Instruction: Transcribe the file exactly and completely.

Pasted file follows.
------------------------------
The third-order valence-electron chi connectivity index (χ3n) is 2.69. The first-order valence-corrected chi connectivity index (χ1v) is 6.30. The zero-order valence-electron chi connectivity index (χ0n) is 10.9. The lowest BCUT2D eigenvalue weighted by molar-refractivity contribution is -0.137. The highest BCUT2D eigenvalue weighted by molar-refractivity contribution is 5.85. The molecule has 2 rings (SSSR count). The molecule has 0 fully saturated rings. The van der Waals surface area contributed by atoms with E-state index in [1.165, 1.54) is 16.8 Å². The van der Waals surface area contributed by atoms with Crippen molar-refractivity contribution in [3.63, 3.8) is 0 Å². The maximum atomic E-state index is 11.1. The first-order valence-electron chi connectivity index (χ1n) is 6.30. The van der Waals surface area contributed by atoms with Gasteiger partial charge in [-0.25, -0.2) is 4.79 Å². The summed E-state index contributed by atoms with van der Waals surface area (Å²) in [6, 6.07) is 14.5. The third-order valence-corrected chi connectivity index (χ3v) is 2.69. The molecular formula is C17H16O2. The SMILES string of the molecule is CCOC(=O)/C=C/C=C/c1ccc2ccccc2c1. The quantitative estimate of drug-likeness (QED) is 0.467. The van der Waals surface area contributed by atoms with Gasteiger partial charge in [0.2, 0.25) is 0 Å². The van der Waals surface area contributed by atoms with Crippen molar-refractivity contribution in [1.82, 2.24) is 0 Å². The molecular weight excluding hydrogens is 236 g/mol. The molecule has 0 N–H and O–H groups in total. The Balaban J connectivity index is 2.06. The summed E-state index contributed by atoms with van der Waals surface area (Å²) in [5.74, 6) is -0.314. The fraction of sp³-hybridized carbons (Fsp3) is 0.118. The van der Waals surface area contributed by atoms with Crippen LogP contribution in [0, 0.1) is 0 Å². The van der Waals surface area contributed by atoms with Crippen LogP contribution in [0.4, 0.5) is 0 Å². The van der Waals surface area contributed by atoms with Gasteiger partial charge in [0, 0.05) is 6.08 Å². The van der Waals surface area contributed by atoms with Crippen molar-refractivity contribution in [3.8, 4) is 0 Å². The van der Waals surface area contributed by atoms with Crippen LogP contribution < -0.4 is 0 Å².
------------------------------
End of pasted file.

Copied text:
The third-order valence-electron chi connectivity index (χ3n) is 2.69. The first-order valence-corrected chi connectivity index (χ1v) is 6.30. The zero-order valence-electron chi connectivity index (χ0n) is 10.9. The lowest BCUT2D eigenvalue weighted by molar-refractivity contribution is -0.137. The highest BCUT2D eigenvalue weighted by molar-refractivity contribution is 5.85. The molecule has 2 rings (SSSR count). The molecule has 0 fully saturated rings. The van der Waals surface area contributed by atoms with E-state index in [1.165, 1.54) is 16.8 Å². The van der Waals surface area contributed by atoms with Crippen molar-refractivity contribution in [3.63, 3.8) is 0 Å². The maximum atomic E-state index is 11.1. The first-order valence-electron chi connectivity index (χ1n) is 6.30. The van der Waals surface area contributed by atoms with Gasteiger partial charge in [-0.25, -0.2) is 4.79 Å². The summed E-state index contributed by atoms with van der Waals surface area (Å²) in [6, 6.07) is 14.5. The third-order valence-corrected chi connectivity index (χ3v) is 2.69. The molecular formula is C17H16O2. The SMILES string of the molecule is CCOC(=O)/C=C/C=C/c1ccc2ccccc2c1. The quantitative estimate of drug-likeness (QED) is 0.467. The van der Waals surface area contributed by atoms with Gasteiger partial charge in [0.2, 0.25) is 0 Å². The van der Waals surface area contributed by atoms with Crippen molar-refractivity contribution in [1.82, 2.24) is 0 Å². The molecular weight excluding hydrogens is 236 g/mol. The molecule has 0 N–H and O–H groups in total. The Balaban J connectivity index is 2.06. The summed E-state index contributed by atoms with van der Waals surface area (Å²) in [5.74, 6) is -0.314. The fraction of sp³-hybridized carbons (Fsp3) is 0.118. The van der Waals surface area contributed by atoms with Crippen LogP contribution in [0, 0.1) is 0 Å². The van der Waals surface area contributed by atoms with Crippen LogP contribution in [0.4, 0.5) is 0 Å². The van der Waals surface area contributed by atoms with Gasteiger partial charge in [0, 0.05) is 6.08 Å². The van der Waals surface area contributed by atoms with Crippen molar-refractivity contribution in [3.8, 4) is 0 Å². The van der Waals surface area contributed by atoms with Crippen LogP contribution < -0.4 is 0 Å².